Popular Music and Populism
Populism has been researched from a great array of disciplines in the humanities and social sciences over the last decades. In musicology and popular music studies, however, the concept has been relatively neglected so far. This is all the more surprising since populism and music have been intricately connected at least since the nineteenth-century populist movement in the U.S. (Patch 2016; Kazin 2017), and popular music studies have a long tradition of research into music and politics (Street 2017; Garratt 2019), subcultures and counter-cultural movements that challenge the hegemonic ‘power bloc’ (Clarke et. al. 1975; Hebdige 1979; Eyerman and Jamison 1995). This special issue, therefore, seeks to explore the nexus between popular music and populism.
Research on populism is complicated by the concept’s ambivalence. Populism has been defined as a democratic movement (Goodwyn 1976), an emancipatory resource (Laclau 2005), a political strategy (Weyland 2017), an economic policy (Dornbusch and Edwards 1992), a communication style (Block and Negrine 2017), or an ideology (Mudde and Kaltwasser 2017). Due to its wide scope, populism has been subdivided into various classifications, including inclusionary, exclusionary, right-wing, left-wing, nineteenth-century, contemporary, US, South-American, and European varieties. However, although populist movements assume highly diverse shapes across the world, they share a common ideological core based on a dichotomous understanding of a basic conflict between the two antagonistic camps of the essentially ‘good’ people and an inherently corrupt elite. As Michael Kazin (2017) has noted, populism’s power lies precisely in its adaptability.
As a result of the term’s polyvalence, a large number of musicians and musical cultures have been labelled populist. In the U.S., examples range from ideologically diverse phenomena such as 1880s farmers’ songs, Woody Guthrie, and Aaron Copland’s ‘Billy the Kid’ to Kid Rock’s ‘Born Free’ and the Trump-glorifying genre ‘Fashwave’. Elsewhere, examples of musicians who have been described as populist include celebrity singers such as Morrissey (UK), Fabrizio de André (Italy), Andreas Gabalier and Hannah (Austria); iconic rappers like Krúbi (Hungary), Piotr Liroy-Marzec (Poland) and Ricardo Alves (Brazil); as well as neo-folk and rock bands such as Böhse Onkelz (Germany), Les Brigandes (France) and frei.wild (Italy). A critical understanding of populism would help us to disentangle these diverse musical practices while revealing heretofore overlooked similarities.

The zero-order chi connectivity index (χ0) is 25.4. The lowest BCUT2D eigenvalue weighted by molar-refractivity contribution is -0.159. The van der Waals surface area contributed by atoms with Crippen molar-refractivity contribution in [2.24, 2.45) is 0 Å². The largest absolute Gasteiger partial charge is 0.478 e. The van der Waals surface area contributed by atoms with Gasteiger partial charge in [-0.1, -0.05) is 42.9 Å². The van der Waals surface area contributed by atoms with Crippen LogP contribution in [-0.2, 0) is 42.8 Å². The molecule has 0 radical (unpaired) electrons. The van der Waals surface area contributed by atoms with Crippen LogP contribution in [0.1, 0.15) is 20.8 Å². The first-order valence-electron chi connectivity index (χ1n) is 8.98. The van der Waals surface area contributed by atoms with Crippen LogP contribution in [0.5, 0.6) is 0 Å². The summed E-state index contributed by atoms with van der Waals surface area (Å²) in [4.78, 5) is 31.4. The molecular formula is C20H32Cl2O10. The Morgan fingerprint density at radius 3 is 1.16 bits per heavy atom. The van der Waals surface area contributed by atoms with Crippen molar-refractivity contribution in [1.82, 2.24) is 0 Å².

In addition to investigating the populism of music and musical actors, another way to approach the interconnection between popular music and populism is to explore how populist politicians have employed music. Some of the political forerunners of the recent rise of populism in Europe, such as Silvio Berlusconi (Italy) and Jörg Haider (Austria), performed as singers of popular songs. Likewise, the front-runner of the far-right populist Sweden Democrats, Jimmie Åkesson, plays in a pop band that performs light-hearted tunes with nationalist content, and his party organizes an annual summer festival. In Germany, the far-right populist Alternative for Germany plays German-language R&B tracks by celebrity singers such as Xavier Naidoo to support their marches against what they call the ‘islamisation of the Occident’.
Conversely, popular music has by no means been employed exclusively by the populist far-right. The Chavéz government, for instance, tapped into Alí Primea’s musical legacy for its political purposes in Venezuela in the 1990s (Marsh 2016), and the 2013 Gezi Park protests in Turkey used popular music in the populist strategy to authenticate the demonstrations as an anti-establishment movement of ‘the people’ (Way 2016). In Italy, the founder of the initially left-leaning Five Star Movement, Beppe Grillo, organized ‘Five Star Woodstock’ events years before his party formed a coalition with the far-right Lega.
This special issue, therefore, seeks to bring together different understandings of populism and foster a dialogue regarding the roles of popular music in the development of populist movements from a transnational perspective. We invite submissions for this special issue of Popular Music that investigate the interconnection of populism and popular music in different historical and geographical contexts.
How exactly does popular music interact with and negotiate populist ideologies? How do musical sounds, lyrics, performances, and visuals articulate populist politics? And how can investigations of popular music contribute to developing a better understanding of populism as a cultural phenomenon?
We are looking for a range of international and interdisciplinary contributions from different perspectives, including popular music studies, ethnomusicology, and cultural sociology. Questions to be raised and explored in this issue may include: